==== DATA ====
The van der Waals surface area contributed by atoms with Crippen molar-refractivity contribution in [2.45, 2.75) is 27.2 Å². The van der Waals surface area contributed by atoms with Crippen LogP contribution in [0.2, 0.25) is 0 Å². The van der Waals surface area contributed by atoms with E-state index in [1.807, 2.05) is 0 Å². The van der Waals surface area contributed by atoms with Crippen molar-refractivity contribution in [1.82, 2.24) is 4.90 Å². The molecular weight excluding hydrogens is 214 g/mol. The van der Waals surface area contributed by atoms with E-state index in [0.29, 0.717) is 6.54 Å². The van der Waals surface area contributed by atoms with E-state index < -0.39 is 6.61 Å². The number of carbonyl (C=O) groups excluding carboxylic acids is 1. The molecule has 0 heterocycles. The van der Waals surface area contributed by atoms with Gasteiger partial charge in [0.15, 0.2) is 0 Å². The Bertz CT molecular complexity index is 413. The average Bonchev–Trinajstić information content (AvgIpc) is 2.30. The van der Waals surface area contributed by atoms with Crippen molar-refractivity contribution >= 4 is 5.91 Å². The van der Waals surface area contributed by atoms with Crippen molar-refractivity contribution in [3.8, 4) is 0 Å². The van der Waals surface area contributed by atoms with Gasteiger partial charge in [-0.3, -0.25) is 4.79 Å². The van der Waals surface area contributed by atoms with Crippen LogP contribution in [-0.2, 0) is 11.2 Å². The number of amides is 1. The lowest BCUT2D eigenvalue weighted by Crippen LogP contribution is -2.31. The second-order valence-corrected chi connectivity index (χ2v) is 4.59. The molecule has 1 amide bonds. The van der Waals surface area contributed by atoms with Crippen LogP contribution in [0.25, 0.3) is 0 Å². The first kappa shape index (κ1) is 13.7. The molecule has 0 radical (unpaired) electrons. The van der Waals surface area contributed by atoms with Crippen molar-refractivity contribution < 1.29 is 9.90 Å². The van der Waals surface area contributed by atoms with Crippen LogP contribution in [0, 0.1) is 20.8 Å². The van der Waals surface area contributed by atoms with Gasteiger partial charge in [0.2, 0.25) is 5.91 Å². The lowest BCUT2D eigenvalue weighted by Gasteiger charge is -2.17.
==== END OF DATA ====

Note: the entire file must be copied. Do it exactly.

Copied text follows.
The van der Waals surface area contributed by atoms with Crippen molar-refractivity contribution in [2.45, 2.75) is 27.2 Å². The van der Waals surface area contributed by atoms with Crippen LogP contribution in [0.2, 0.25) is 0 Å². The van der Waals surface area contributed by atoms with E-state index in [1.807, 2.05) is 0 Å². The van der Waals surface area contributed by atoms with Crippen molar-refractivity contribution in [1.82, 2.24) is 4.90 Å². The molecular weight excluding hydrogens is 214 g/mol. The van der Waals surface area contributed by atoms with E-state index in [0.29, 0.717) is 6.54 Å². The van der Waals surface area contributed by atoms with E-state index < -0.39 is 6.61 Å². The number of carbonyl (C=O) groups excluding carboxylic acids is 1. The molecule has 0 heterocycles. The van der Waals surface area contributed by atoms with Gasteiger partial charge in [0.15, 0.2) is 0 Å². The Bertz CT molecular complexity index is 413. The average Bonchev–Trinajstić information content (AvgIpc) is 2.30. The van der Waals surface area contributed by atoms with Crippen molar-refractivity contribution >= 4 is 5.91 Å². The van der Waals surface area contributed by atoms with Crippen molar-refractivity contribution in [3.8, 4) is 0 Å². The van der Waals surface area contributed by atoms with Gasteiger partial charge in [-0.3, -0.25) is 4.79 Å². The van der Waals surface area contributed by atoms with Crippen LogP contribution in [-0.2, 0) is 11.2 Å². The number of amides is 1. The lowest BCUT2D eigenvalue weighted by Crippen LogP contribution is -2.31. The second-order valence-corrected chi connectivity index (χ2v) is 4.59. The molecule has 1 amide bonds. The van der Waals surface area contributed by atoms with Crippen LogP contribution in [0.25, 0.3) is 0 Å². The first kappa shape index (κ1) is 13.7. The molecule has 0 radical (unpaired) electrons. The van der Waals surface area contributed by atoms with Crippen molar-refractivity contribution < 1.29 is 9.90 Å². The van der Waals surface area contributed by atoms with Crippen LogP contribution in [0, 0.1) is 20.8 Å². The van der Waals surface area contributed by atoms with Gasteiger partial charge in [0.2, 0.25) is 5.91 Å². The lowest BCUT2D eigenvalue weighted by Gasteiger charge is -2.17.